Despite commercial challenges, the Côte d’Azur continues to inspire artists

Pedestrians stroll past Jimi Goldglass’s makeshift art gallery on Rue de la Prefecture in Vieille Nice.

By Isabelle Docto:

NICE, France — Every morning at around 9, a man lays out his black stool, satchel and grocery bag. He props 8-10 canvases of his art against the wall of an old building on Rue de la Prefecture in Vieille Nice. The pieces are a mixture of photography and acrylic pigments layered on top of each other, creating a highly saturated portrayal of different scenes in Nice: the Promenade des Anglais, a socca store nearby and the beach.

Jimi Goldglass, has kept this routine for 11 years, showcasing his art on the street from 9-5 everyday. “There is maybe five days in a year that I am not here,” he says in a thick Austrian accent. “It takes discipline.”

About a 10-minute walk from Goldglass, deeper into the maze of Vieille Nice, Lyl Favresse-Cohen sits in her studio/gallery on Rue du Chateau. She’s painting in a small nook in the gallery, the canvas facing away from the prying eyes of tourists. The white walls of her studio are decorated with her colorful summer-themed paintings.

Both are artists in different circumstances making a living in a city that has been a sanctuary for creatives for decades. Henri Matisse moved to the neighborhood of Cimiez in Nice in 1917. For 37 years the city was his studio and home. Marc Chagall also called the Côte d’Azur his home, drawing inspiration from the Mediterranean Sea. But that doesn’t mean that being an artist in this city by the sea is always fruitful.

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Favresse-Cohen, who is originally from Morocco and Paris, shares the same love for Nice’s landscape as the famous artists who preceded her. She sits in a dainty chair in her studio wearing a black tank top and a skirt that looks like a painting in itself. “It’s nice because of the colors, the town, the people,” she says in a soft voice, “but it’s very hard to sell.”

This struggle is evident not only for visual artists but for many in the creative industries. According to a survey conducted by Artists Interaction and Representation and reported by the Guardian, almost a third of visual and applied artists earned less than 5,000 euros a year from their work in 2012.

Olivier Bergesi, assistant curator for the Museum of Modern and Contemporary Art in Nice says the city is just a starting point for many emerging artists. He stands on the second floor of MAMAC in a room that he curated. It’s filled with neon light installations by Keith Sonnier, an American artist. The light reflects on the lens of his thick-rimmed glasses. “Most of the artists live in Nice for awhile, but to make their reputation, it’s easier in Paris or other big cities in Europe, or the United States,” Bergesi says.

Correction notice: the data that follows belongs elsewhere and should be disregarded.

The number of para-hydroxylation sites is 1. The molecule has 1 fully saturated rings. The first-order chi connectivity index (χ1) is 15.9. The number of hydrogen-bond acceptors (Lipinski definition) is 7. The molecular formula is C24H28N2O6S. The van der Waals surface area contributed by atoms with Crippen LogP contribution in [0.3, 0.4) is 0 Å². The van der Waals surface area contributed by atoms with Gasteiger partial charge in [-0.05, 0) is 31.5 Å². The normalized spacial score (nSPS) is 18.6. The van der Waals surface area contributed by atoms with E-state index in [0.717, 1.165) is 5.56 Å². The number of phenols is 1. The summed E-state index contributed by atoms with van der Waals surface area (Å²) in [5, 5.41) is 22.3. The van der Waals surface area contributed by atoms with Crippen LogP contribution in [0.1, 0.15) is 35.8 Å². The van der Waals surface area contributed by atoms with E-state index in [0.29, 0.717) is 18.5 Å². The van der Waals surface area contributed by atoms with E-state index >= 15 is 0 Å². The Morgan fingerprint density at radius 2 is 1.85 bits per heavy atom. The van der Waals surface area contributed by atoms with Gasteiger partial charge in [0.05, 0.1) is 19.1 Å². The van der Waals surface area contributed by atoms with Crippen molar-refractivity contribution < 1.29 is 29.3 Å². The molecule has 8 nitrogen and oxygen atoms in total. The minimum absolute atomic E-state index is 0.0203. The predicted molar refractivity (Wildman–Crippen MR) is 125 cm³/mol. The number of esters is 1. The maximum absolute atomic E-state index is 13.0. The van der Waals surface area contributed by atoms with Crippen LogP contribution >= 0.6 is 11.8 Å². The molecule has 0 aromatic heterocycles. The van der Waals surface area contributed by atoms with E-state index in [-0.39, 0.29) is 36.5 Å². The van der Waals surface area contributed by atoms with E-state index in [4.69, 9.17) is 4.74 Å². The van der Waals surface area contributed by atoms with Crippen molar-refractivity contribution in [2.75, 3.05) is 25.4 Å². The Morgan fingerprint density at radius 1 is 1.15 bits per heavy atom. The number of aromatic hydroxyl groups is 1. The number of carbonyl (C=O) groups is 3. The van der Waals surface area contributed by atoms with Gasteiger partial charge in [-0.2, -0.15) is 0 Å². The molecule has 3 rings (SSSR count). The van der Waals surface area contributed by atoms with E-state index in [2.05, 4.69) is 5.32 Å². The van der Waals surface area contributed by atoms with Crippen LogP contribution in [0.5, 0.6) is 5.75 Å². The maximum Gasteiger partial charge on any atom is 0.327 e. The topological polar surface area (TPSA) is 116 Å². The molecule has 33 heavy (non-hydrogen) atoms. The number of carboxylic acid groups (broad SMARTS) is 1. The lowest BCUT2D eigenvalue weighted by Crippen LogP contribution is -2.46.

Goldglass is not alien to the life of a traveling artist. Even though he sits on his black stool everyday, working peacefully on crossword puzzles, there was a time when he traveled the world. From studying photography and graphic design in Hamburg, Germany, to taking a spiritually awakening trip to India, all of these have helped Goldglass create his unique form of art he calls “Jimi-isms.”

Now, the 63-year-old artist is content with showcasing his art on the streets of Vieille Nice. “I prefer being on the street because that contact is much more intense with people,” Goldglass says. “If it is possible to buy a gallery, I would. But here you pay three or four thousand euros for one.”

Displaying his art on the streets seems to help. Goldglass says he’s accumulated clients from Iceland all the way to Alaska who buy his originals, which can cost up to 5,000 euros. For those who don’t have the cash, he sells prints for 10 euros. He also gets commissioned to do pieces from time to time and he says that helps a lot.

Favresse-Cohen on the other hand owns a gallery, which she sometimes shares with other artists. She says more foreign tourists are interested in buying her work than the French and that the competition between the many other artists in Nice also makes it difficult to sell.

Despite these difficulties, both Goldglass and Favresse-Cohen have no regrets about their career choices. “I don’t have any hours,” Favresse-Cohen says. “I come when I want, and I leave when I want.”

Goldglass agrees, adding that the competition between other artists doesn’t bother him; he makes sure to keep a positive mind-set. “I decide in the morning that the day will be good.”

It’s 3 p.m. and Goldglass sits on his stool finishing up a crossword puzzle. People walk past his makeshift gallery. Some are busy chatting and don’t even realize he’s there, while others glance quickly at his work as they stroll by. You can hear the waves crash against the pebble beach in the distance. The sun is at its strongest, demonstrating the light that draws so many artists to Nice.

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